John_Cillis

Since most of us are....

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Flying and a love of mathematics goes hand in hand, given the old days before gps's we used maps and slide rules to help with our navigation, then came the pocket calculator, and then the aviation calculator, and so on.  I found this website and it is rather cool--wish I had one of these websites in grammar school, high school and college since I first started learning Algebra in the sixth grade, in an advanced math course....

https://www.mathpapa.com/algebra-calculator.html

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I can see the high school and college students bookmarking this site.  I stayed away from advanced Algebra as much as possible and have survived almost a lifetime without it.

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14 minutes ago, Jim Young said:

I can see the high school and college students bookmarking this site.  I stayed away from advanced Algebra as much as possible and have survived almost a lifetime without it.

My trig teacher in college was so funny.  He allowed us to use Texas Instruments calculators in the classroom, and one day he grabbed one from a student and threw it across the room, the student almost fainted.  Then he picked it up, punched in some calculation, and said "look, solid state circuitry,  no moving parts to break!  Later that year I was flying from SFO to JFK and he happened to be on my Napa airporter bus for a flight to London.  One other time a my high school German teacher was also on our Napa airporter bus when I was on my way to do some business systems teaching in Oklahoma, followed by some in Springfield MO, then finally I went for a month long preparation for my international systems implementations so I could learn how to install Novell networks for my hotel clients and teach them how to operate their hotels with them and the software Holiday Inn and Sulcus provided them.

John

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5 hours ago, Adrian123 said:

Engineering college. TI 35 was...FM.

I still have an LCD TI Programmable calculator that still works, although it needs a battery, it is 35 years old, a gift from my parents, solid state of course.  I used it whenever I went car or home shopping, I could quote my monthly payment before the salesperson could try their bait and switch "What can we do to get you into this object today" hustle.  From the time I was five years old my father took me and my brothers to every car negotiation he ever had, to teach us how to buy a car in the commission based car dealership world, and he did the same in home buying.  Car dealers hated him, he was a health physicist and no matter what numbers they spun at him, they could not beat him or any of us as he taught us. 

When I first was taught algebra in grammar school I just did not get it and I was failing hard to the disappointment of my teacher, who doted on me and even in his 80's is still friends with me today.  So I went home stressed to my father, and he took me aside, and he explained algebra quite simply--it is simply a scale, that always stays balanced on both sides, whatever you do to one side you do to the other in the opposite way to keep the balance, until you solve the equation.  I went from math dunce to math genius, and I started tutoring my fellow students to the joy of my teacher.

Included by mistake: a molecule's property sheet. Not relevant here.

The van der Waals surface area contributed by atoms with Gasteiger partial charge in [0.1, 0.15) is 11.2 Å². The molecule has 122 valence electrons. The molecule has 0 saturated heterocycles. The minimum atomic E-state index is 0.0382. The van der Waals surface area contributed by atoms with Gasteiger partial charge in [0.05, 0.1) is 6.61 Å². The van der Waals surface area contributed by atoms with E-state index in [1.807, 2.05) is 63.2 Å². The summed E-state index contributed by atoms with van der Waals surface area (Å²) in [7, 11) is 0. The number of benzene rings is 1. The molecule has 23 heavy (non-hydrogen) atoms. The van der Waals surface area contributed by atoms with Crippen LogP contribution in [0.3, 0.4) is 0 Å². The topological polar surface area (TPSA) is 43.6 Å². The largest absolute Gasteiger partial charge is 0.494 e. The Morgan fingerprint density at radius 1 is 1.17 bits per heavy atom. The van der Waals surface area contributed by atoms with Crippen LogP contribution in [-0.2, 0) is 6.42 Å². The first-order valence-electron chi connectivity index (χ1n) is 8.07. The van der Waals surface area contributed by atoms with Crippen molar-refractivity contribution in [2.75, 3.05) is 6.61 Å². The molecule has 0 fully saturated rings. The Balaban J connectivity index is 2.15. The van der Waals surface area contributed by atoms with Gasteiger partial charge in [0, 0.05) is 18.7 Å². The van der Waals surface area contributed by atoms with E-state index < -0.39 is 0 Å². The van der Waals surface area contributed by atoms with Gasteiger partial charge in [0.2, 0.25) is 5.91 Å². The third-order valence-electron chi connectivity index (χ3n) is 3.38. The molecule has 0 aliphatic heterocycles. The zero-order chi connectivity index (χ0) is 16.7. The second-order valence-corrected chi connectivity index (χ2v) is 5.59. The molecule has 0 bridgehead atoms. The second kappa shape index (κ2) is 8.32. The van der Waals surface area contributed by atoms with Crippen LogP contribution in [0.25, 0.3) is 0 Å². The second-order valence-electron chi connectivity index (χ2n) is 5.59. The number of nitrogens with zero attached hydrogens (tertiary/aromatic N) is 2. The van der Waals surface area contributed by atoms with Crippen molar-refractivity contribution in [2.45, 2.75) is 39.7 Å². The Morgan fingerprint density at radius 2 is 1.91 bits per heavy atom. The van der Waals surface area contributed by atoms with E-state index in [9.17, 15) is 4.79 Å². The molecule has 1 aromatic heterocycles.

In college I never took calculus, I just took trig to satisfy my math requirement because I was a liberal arts major with a focus on counseling, which my college specialized in.  But a friend of mine was taking calculus and phoned me up one night, and I happened to be on my computer.  He told me what he was trying to understand, I wrote a program to solve his problem, then I explained how to solve the problem, it was just a matter of solving differential equations.  I wrote a program which is still available on the Internet called Spirapaint, that mimics the child's Spirograph and goes way beyond its capabilities. 

I wrote it with the help of some university professors who helped me understand the calculus and the equations needed to draw a perfect Spirograph via a computer, I used artificial numbers to assist my program.  I find math and flying go hand in hand, math also helped me learn how to teach technical information to non technical people, I just see math in a non hardened way, in a flexible way, because of the intrinsic beauty of nature and math's graphing abilities, and guidance abilities like the GPS for aviation, or the ASI, or VSI and any gauge in an aircraft that gives the pilot spatial awareness, especially when blinded by weather.

John

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As I've gotten older, I've come to like algebra more.  I started off hating it.   Gym for the brain.

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Loved Algebra  and Arithmetic far more than Geometry as I could never get the hang of proving theorems🤣

Nevertheless, a great link, John.

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9 hours ago, John_Cillis said:

Texas Instruments calculators

Now, that evokes memories

 

9 hours ago, John_Cillis said:

Novell networks

Another memory evoker there, John.

3 hours ago, John_Cillis said:

LCD TI Programmable calculator that still works

Not a TI, but mine's a Casio, I think.

1 hour ago, ErichB said:

Gym for the brain.

Bang on, Erich.

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